Relaxation of UAV rules

To: <>, <>
Subject: Relaxation of UAV rules
From: <>
Date: Fri, 1 Mar 2013 03:20:01 +0000
Hi Tom, 

There's been a fairly recent thread on this, but sometimes I think my emails 
don't get to the whole group. 

Put simply I cannot imagine a better way to count waders than with the right 
UAV. One thing I would add is that birds learn well, and are lazy - if a 
potential threat associated with a stimulus never eventuates, then they soon 
start to tolerate whatever the "potential threat" was. Fish farmers and 
airports have been battling this tendency for decades.



My original response from October last year:
I have flown an electric remote controlled helicopter near terns and waders and 
they watch it with the same kind of look they give a distant raptor - ie head 
cocked slightly to the side. When flown up beside a kestrel, its flight 
distance was about 5 m - that is, the kestrel hardly seemd concerned, and 
common passerines that sit on wires like peewees don't seem to care about being 
overflown by it. 

I think RC helicopters would be the best way of getting very accurate counts of 
shorebirds. You wouldn't need to get above them, and disturbance would be much 
less than approaching a mob of birds from a distance. I have not yet used our 
machine "in anger" for large shorebird counts, but I wish I had it in a 
previous life doing counts for an airport. The counts would have been 
significantly more accurate. 

I very much doubt a raptor or any other bird would accidentally run into it, 
though I have had woodswallows get quite close (2-3 m) in an obvious 
attacking-type behaviour similar to what they might do with a raptor. Their 
calls were woodswallow alarm calls, but they never connected, suggesting to me 
that they don't find the helicopter as threatening as a goshawk, corvid, falcon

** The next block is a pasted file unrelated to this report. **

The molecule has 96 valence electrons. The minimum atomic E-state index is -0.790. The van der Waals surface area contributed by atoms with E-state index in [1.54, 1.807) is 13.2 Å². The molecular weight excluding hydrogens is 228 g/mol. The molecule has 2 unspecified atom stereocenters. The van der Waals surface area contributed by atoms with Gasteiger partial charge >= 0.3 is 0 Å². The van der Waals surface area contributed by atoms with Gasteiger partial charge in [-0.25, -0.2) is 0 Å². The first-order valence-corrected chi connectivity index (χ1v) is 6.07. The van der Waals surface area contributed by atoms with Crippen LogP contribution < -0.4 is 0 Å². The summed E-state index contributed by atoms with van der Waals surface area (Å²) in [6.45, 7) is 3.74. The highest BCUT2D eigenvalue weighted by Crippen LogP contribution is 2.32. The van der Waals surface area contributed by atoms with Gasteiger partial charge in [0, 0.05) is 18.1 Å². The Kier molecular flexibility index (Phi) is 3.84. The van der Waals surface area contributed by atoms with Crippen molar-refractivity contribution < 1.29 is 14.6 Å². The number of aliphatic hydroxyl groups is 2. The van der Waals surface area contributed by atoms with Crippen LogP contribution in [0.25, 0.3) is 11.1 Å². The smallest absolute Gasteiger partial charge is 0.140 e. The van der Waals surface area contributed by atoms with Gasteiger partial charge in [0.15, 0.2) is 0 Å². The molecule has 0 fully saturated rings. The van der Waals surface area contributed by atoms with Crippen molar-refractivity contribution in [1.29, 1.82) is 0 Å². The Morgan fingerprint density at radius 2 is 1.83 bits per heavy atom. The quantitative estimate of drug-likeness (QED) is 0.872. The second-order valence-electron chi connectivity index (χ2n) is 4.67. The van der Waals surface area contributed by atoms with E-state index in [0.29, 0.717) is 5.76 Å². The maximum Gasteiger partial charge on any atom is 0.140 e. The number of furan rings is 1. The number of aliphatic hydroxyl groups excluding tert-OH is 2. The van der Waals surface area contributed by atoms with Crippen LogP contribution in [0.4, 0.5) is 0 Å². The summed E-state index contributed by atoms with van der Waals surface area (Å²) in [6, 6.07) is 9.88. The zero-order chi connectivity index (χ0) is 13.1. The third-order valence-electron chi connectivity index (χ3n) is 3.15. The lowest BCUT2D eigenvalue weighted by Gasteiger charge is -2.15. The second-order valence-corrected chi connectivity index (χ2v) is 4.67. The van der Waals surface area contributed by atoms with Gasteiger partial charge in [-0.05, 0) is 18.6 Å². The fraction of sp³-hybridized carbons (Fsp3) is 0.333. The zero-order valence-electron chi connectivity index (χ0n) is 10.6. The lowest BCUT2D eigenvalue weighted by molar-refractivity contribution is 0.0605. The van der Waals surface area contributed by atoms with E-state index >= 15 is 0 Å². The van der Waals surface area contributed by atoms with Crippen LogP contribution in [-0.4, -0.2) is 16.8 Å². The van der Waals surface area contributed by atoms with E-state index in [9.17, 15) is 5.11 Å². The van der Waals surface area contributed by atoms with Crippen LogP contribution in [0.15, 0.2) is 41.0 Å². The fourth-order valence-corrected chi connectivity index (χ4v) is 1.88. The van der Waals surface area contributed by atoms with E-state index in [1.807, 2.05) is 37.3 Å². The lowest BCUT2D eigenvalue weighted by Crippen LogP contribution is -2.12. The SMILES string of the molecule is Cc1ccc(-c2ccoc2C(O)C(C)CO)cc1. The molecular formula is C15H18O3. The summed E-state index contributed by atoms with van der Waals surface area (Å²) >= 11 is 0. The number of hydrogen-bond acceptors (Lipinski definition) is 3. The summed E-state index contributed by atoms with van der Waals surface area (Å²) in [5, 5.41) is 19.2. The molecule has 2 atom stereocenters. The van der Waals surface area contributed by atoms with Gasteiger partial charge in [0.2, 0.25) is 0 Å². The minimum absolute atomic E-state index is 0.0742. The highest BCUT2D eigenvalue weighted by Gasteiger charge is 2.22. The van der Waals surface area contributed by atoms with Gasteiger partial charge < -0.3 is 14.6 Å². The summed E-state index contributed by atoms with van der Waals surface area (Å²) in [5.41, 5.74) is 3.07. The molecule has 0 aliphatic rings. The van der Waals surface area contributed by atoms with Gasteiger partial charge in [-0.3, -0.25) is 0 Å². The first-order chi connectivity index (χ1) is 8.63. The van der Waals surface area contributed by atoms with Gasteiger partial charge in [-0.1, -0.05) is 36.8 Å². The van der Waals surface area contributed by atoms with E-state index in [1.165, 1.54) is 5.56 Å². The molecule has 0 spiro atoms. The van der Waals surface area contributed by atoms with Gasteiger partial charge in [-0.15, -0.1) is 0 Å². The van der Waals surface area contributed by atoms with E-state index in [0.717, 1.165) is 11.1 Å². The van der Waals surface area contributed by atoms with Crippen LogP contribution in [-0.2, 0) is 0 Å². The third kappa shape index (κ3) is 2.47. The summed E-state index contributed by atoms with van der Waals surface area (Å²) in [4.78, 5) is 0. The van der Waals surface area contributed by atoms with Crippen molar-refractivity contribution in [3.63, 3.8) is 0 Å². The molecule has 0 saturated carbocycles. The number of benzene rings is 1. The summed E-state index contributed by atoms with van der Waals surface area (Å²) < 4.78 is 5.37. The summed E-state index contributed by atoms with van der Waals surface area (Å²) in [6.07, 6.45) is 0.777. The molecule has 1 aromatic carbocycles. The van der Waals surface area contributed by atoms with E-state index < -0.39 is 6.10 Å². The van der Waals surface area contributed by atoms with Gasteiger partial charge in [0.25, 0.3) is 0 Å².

etc, or perhaps they could clearly see the turning blades and just wanted to 
avoid something so unfamiliar. The machine I use would probably seriously 
injure or kill a small bird, but you can put your hand into its rotors and 
usually get nothing more than a "papercut". The machine I use is electric, so 
noise is pretty much limited to rotor noise.

More powerful machines, especially those with combustion engines, could cause a 
lot more damage in the case of rotor strikes, and are obviously much noisier.

Eric Vanderduys
Technical Officer
CSIRO Ecosystem Sciences
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-----Original Message-----
 On Behalf Of Tom Tarrant
Sent: Friday, 1 March 2013 12:45 PM
To: Carl Clifford
Cc: Birding-Aus Aus
Subject: Relaxation of UAV rules

I wonder if anyone has done a study of the effects of drones on wildlife?
Would birds equate them with raptors?


On Fri, Mar 1, 2013 at 12:29 PM, Carl Clifford <>wrote:

> The use of unmanned aerial vehicles, or drones as they are often 
> called, for applications such as bird and other wildlife surveys has 
> been somewhat limited in Australia, because of licensing problems. The 
> Civil Aviation Authority has just relaxed licensing rules for UAVs of 
> 2 Kg or less. this will make the use of UAVs for environmental purposes much 
> more practicable.
> See**2013-03-01/drones-set-for-**
> large-scale-commercial-take-**off/4546556<
> 013-03-01/drones-set-for-large-scale-commercial-take-off/4546556>
> Cheers,
> Carl Clifford
> ==============================**=
> To unsubscribe from this mailing list, send the message:
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Tom Tarrant
Kobble Creek, Qld

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